I strongly believe that anyone buying a Kandi K27 would also have a similar mentality. And I anticipate that in some circles it will receive the same trolling as does the Mirage. But the same trolls that would not buy a Mirage would also not be caught dead in a K27. lol The Mirage does have its fervent group of enthusiasts though and it is extremely popular in the hyper-miling community, for a car that is entirely ICE, it's mileage rivals that of much more expensive hybrids. I too rent it when I am on a trip that is farther than where I can drive with mine. The Mirage also seemed to offer more shoulder and leg and head room than the Spark and the Fiesta and a better stock stereo. Frankly, I expected it to be a dog in the snow and have been pleasantly surprised at its traction control and stability. And with chains or snow tyres, no problemo at all. My only slight gripe is the slight body roll around corners.
Also, don't forget that you can likely make oodles of money by offering something like a Kandi on Turo as a novelty eCar. if you're not familiar with Turo, it's like the AirBNB but for cars, and they offer excellent insurance plans to protect your investment and are always prompt in their customer support to both those who rent their vehicles as well also those to whom the vehicles are rented.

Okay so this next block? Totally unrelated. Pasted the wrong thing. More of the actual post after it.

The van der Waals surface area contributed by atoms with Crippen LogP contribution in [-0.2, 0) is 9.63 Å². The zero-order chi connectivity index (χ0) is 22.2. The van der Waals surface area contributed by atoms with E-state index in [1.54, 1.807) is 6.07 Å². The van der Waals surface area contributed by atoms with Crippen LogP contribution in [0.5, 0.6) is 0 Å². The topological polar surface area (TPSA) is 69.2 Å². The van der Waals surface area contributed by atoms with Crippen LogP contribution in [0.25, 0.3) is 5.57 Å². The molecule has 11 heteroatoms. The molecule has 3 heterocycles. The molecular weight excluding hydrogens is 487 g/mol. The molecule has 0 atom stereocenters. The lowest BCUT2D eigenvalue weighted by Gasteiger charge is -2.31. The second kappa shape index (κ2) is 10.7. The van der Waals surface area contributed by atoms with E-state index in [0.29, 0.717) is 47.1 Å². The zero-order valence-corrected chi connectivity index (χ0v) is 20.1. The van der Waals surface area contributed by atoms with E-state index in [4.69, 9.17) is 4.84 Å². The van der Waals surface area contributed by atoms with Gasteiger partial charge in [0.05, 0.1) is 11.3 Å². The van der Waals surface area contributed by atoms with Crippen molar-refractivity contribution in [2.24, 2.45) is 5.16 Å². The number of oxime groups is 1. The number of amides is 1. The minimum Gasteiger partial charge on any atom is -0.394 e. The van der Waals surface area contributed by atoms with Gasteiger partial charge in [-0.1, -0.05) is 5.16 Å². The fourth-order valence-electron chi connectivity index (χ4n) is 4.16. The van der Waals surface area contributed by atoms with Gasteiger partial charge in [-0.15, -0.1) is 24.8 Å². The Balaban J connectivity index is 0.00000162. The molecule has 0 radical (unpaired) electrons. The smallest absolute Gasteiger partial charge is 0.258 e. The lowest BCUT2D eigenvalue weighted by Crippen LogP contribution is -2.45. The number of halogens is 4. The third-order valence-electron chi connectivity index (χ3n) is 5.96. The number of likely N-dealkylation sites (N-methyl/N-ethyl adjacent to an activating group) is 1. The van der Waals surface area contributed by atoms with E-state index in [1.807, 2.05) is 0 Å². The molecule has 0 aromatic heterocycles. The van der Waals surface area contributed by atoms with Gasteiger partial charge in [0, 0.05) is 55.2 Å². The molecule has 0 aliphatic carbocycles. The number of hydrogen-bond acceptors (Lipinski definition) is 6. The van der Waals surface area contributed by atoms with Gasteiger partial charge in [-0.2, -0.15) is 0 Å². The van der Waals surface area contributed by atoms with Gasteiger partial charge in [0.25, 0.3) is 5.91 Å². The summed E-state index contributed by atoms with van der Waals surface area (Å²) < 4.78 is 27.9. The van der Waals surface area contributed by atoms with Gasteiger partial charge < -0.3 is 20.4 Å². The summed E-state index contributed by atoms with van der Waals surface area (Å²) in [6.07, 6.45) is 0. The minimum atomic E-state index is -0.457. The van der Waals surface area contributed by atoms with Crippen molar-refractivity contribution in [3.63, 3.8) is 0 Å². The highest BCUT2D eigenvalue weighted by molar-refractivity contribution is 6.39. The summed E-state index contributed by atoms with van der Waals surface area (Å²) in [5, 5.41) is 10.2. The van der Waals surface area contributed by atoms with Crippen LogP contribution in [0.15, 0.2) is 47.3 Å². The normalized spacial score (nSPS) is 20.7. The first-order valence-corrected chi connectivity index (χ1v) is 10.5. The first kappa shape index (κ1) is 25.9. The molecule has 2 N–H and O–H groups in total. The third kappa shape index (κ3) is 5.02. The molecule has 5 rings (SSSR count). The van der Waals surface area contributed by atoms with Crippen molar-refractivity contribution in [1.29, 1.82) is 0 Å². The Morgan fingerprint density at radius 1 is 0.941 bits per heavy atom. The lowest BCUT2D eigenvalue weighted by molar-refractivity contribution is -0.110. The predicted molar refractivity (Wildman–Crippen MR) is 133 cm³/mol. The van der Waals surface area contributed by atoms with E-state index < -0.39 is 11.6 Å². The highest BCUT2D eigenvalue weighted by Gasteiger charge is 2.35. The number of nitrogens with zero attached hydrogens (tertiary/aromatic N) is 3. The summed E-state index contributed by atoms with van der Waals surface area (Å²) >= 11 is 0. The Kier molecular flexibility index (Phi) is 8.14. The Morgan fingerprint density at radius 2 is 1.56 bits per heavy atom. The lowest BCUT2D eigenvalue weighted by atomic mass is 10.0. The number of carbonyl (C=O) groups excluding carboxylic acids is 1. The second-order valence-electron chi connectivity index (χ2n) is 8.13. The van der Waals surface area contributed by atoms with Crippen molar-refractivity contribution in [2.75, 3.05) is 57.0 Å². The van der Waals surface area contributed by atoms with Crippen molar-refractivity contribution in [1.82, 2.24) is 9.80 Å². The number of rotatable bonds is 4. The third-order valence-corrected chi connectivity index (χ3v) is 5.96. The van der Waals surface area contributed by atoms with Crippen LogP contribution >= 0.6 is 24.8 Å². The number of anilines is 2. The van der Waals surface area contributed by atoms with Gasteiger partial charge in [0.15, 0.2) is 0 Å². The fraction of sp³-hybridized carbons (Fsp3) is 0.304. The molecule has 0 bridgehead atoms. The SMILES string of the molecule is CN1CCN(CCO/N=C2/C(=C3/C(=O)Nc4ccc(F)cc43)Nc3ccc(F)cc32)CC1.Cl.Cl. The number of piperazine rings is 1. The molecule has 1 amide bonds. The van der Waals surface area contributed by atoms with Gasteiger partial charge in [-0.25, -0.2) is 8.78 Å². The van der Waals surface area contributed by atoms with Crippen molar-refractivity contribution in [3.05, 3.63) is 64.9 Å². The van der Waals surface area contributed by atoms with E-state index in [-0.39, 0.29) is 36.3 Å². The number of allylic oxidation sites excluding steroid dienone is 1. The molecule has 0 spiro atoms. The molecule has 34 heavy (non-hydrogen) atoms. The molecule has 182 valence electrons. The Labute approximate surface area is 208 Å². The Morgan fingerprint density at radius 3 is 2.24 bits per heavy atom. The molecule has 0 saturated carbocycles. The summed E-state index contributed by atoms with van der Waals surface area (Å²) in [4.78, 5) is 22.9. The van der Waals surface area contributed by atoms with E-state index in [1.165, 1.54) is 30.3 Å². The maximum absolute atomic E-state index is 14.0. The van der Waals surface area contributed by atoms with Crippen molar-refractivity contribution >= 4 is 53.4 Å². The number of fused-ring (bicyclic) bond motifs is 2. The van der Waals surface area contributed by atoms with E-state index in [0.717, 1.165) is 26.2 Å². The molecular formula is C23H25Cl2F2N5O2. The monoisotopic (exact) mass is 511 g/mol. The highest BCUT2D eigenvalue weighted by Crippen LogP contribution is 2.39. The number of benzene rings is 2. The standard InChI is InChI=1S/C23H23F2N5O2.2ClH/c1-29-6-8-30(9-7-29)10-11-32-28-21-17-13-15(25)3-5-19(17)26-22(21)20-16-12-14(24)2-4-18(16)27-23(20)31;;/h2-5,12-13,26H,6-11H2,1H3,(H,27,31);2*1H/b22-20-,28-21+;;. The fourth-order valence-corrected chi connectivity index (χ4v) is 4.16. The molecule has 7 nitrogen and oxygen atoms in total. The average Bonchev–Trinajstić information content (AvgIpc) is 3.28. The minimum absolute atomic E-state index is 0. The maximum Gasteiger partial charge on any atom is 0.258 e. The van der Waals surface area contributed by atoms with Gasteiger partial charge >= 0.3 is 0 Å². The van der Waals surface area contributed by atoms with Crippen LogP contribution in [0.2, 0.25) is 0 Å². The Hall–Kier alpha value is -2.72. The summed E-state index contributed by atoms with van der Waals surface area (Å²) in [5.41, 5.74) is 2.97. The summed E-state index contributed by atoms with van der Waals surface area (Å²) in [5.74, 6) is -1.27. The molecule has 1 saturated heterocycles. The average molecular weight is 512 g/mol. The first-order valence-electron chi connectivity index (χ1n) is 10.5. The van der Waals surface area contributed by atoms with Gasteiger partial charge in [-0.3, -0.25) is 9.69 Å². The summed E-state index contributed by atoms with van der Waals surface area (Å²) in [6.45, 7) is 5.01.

I'f you don't have an account yet, you can use my referral code: Turo $25 credit on your first trip. Enjoy! That would certainly be a way for you to have, not only a free but a profitable car, or even fleet of cars.
Right this moment? -in the US Northeast. I'm from Panama. And that flag is from Costa Rica, which is right next door to Panama. It just seems this forum assigns a flag to wherever you happen to have been when you signed up. They probably went by IP address. I wonder what flags are assigned for people using a satellite phone on a ship? lolSnow? Where are you located, your flag isn't a flag I recognize. LOL
I have driven all of the above at one point or another, a co-worker at my old job had a Fiesta, I liked it but Ford has decided to end production of all economy cars and has moved to an SUV-only format. The American auto makers made this same mistake in the 1990's, which i very much remember. They still had sedans, but most of them were so crappy and unreliable that it was a debacle. A car like the Chevy Corsica, as one example, had 5 good years of shelf life before it fell apart. That's unheard of today.
The Spark is a very good car, but the shoulder room isn't there. The K27 has more shoulder room according to measurements I've seen. That's impressive.